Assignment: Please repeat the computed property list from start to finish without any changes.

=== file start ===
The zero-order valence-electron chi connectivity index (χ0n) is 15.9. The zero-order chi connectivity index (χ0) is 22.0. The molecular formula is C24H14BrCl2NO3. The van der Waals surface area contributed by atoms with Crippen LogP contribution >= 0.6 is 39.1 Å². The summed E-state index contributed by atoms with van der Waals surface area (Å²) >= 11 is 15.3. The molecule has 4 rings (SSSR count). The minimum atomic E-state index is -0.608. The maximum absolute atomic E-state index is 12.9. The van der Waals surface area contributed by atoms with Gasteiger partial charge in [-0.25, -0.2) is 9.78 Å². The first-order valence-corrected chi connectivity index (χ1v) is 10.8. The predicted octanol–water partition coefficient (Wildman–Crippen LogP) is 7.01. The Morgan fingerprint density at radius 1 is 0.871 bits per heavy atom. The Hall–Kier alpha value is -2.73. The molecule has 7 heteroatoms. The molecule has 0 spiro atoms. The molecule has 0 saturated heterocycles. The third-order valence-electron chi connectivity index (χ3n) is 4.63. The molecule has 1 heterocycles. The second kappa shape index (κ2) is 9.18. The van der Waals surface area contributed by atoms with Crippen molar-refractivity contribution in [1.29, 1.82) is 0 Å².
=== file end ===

The zero-order valence-electron chi connectivity index (χ0n) is 15.9. The zero-order chi connectivity index (χ0) is 22.0. The molecular formula is C24H14BrCl2NO3. The van der Waals surface area contributed by atoms with Crippen LogP contribution >= 0.6 is 39.1 Å². The summed E-state index contributed by atoms with van der Waals surface area (Å²) >= 11 is 15.3. The molecule has 4 rings (SSSR count). The minimum atomic E-state index is -0.608. The maximum absolute atomic E-state index is 12.9. The van der Waals surface area contributed by atoms with Gasteiger partial charge in [-0.25, -0.2) is 9.78 Å². The first-order valence-corrected chi connectivity index (χ1v) is 10.8. The predicted octanol–water partition coefficient (Wildman–Crippen LogP) is 7.01. The Morgan fingerprint density at radius 1 is 0.871 bits per heavy atom. The Hall–Kier alpha value is -2.73. The molecule has 7 heteroatoms. The molecule has 0 spiro atoms. The molecule has 0 saturated heterocycles. The third-order valence-electron chi connectivity index (χ3n) is 4.63. The molecule has 1 heterocycles. The second kappa shape index (κ2) is 9.18. The van der Waals surface area contributed by atoms with Crippen molar-refractivity contribution in [1.29, 1.82) is 0 Å².